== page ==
• 3′ – 5′ plastic tubing (2)
  • #8 Terminal Ring (1)
  • House plant to water (1)

 

Making Our Own Water Pump

We then went on trying to make our own water pump. We had to improvise and so we found a canister for pills which could store the 3.7V motor inside as well as the 3D printed water turbine. Then we laser-cut an enclosing for the top part of the motor which will then be sealed with glue so that no water can intrude the wiring.

We tested the motor with a minimum voltage of 2.3 to see how well it can spin and the results where more than satisfying.

https://www.youtube.com/watch?v=t8xp4OZYJXQ&feature=youtu.be

This did not work as the enclosure did not provide enough suction for the water to be drawn in from our reservoir. We then bought a small water pump from Tinkersphere.

 

Battery

We used a 3.7V 650mAh battery that was able to produce the power we needed to power the water pump long enough for the water to be drawn into the plant’s soil.

 Sensors

​​​​

Code

This is the code we used for the Arduino. It was inspired by Randolfo’s version of the code.

 

// Analog input pin that the soil moisture sensor is attached to
const int analogInPin = A1;

// value read from the soil moisture sensor
int sensorValue = 0;

// if the readings from the soil sensor drop below this number, then turn on the pump
int dryValue = 700

void setup() {

pinMode(12, OUTPUT);

// initialize serial communications at 9600 bps:
Serial.begin(9600);
}

void loop() {
// read the analog in value:
sensorValue = analogRead(analogInPin);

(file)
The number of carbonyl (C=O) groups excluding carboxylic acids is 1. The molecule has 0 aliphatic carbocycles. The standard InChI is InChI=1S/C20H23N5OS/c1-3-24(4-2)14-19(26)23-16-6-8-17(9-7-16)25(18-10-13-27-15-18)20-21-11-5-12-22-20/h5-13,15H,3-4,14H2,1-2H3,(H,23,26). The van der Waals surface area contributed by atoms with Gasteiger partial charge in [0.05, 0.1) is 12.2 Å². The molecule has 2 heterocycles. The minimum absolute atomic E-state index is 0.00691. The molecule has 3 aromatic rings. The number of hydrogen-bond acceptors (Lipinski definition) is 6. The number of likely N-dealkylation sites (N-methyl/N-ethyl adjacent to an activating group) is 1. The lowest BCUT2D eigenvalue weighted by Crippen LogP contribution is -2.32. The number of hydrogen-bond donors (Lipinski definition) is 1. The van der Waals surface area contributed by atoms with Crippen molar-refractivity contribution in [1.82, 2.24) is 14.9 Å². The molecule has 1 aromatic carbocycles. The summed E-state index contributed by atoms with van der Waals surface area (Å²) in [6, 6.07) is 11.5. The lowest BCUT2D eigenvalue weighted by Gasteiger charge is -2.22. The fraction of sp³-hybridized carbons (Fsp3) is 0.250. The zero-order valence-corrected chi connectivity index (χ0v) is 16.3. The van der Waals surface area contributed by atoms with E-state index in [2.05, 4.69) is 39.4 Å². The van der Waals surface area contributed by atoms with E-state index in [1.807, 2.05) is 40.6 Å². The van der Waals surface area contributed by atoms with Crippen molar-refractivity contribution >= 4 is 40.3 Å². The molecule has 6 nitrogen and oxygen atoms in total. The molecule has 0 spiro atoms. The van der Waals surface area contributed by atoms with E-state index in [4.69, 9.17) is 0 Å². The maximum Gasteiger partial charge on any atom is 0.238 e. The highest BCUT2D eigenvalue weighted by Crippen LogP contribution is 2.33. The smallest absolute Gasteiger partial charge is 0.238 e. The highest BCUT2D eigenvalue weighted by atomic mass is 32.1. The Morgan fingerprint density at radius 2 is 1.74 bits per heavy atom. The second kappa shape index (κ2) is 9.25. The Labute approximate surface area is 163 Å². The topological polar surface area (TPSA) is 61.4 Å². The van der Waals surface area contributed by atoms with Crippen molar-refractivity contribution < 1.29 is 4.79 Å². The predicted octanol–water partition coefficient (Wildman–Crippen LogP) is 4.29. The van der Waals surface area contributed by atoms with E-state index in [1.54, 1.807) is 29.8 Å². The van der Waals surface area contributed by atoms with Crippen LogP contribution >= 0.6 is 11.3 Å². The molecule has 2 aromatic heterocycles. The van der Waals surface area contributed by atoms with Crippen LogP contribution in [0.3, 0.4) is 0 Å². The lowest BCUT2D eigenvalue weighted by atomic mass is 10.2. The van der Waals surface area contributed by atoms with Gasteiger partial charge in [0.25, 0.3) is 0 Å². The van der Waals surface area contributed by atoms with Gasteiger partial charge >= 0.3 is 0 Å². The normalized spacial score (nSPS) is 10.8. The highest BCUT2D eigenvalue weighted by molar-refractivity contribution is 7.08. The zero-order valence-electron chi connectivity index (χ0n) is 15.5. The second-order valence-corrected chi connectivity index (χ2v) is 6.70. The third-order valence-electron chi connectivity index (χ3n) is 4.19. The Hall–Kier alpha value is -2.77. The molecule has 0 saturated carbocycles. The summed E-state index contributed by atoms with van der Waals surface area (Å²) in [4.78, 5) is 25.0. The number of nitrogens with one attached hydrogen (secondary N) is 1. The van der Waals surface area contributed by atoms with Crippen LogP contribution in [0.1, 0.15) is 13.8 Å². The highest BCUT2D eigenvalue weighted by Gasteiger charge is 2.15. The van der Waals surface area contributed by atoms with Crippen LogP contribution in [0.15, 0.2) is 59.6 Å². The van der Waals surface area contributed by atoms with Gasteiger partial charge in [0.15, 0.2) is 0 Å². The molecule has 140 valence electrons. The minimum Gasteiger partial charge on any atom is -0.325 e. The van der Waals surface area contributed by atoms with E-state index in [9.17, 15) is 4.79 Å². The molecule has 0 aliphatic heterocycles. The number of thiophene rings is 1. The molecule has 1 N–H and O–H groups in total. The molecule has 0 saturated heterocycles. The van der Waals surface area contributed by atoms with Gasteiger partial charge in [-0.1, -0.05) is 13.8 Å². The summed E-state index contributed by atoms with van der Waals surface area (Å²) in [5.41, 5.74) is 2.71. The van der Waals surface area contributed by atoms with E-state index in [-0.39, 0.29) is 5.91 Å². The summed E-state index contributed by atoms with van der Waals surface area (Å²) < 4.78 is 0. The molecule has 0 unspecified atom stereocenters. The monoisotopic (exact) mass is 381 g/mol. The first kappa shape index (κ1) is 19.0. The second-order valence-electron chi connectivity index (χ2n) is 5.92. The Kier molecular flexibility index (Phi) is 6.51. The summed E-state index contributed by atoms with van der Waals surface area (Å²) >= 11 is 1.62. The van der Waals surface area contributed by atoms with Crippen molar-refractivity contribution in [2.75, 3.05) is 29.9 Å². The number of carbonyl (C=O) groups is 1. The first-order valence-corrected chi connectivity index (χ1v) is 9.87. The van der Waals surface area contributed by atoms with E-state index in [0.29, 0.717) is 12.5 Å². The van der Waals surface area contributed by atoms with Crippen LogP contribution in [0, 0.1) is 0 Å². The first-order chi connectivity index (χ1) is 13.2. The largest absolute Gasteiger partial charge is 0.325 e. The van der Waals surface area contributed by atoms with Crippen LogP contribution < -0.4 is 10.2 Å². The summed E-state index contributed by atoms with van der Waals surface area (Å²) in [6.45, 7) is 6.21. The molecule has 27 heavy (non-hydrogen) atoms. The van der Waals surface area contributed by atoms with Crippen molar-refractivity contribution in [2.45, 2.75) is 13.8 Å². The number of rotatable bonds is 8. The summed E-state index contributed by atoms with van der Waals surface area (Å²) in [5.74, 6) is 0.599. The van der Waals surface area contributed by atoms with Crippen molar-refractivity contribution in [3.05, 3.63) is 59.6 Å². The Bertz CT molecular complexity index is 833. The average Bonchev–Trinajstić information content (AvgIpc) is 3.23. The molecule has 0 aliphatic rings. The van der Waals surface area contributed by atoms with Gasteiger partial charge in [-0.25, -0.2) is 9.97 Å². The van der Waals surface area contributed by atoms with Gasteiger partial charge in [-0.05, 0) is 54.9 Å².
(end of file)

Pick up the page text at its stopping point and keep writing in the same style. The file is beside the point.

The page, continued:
//Turns on the water pump if the soil is too dry
//Increasing the delay will increase the amount of water pumped
if(sensorValue < dryValue){
digitalWrite(12, HIGH);
delay(10000);
digitalWrite(12, LOW);
}

// print the sensor to the serial monitor:
Serial.print(“sensor = ” );
Serial.println(sensorValue);

//slow your roll – I mean… slow down the code a little
delay(100);
}

Finally, being able to make the pump work with the sensor and code all together we were able to demonstrate how the system worked on an actual plant as seen below:

 

kinetic Energy Project

For our kinetic energy project (teamed up with Dorothy), we chose to make a faucet enabled water turbine, that when successfully operated from the force of the water, could generate enough power through a 3.7 V motor attached, to light a whole strip of LEDs.

Below is some of the documentation regarding experimentation, prototyping and finally execution (at least tried to):

We made some readings to determine the voltage that the motor could generate and if it was sustainable for the overall of the project:

https://www.youtube.com/watch?v=10bEnPTJgt4&feature=youtu.be

https://www.youtube.com/watch?v=p0qr3gbaNmA&feature=youtu.be

 

https://www.youtube.com/watch?v=k0a88RDxAjo&feature=youtu.be

Once the design was finished and we knew how we wanted to proceed with the actual fabrication, we 3D printed a water turbine and laser-cut some acrylic enclosures. We then fitted the gears and the motor (taken from an old VHS player).

https://www.youtube.com/watch?v=Q0jP73GBAtg&feature=youtu.be

 

 

Mechanisms

Figuring out how to make gears and have them move objects can be fascinating. Below is a first rough sketch of what I’m trying to experiment with, in order to come to a point where gears will be able to move objects in a forward motion: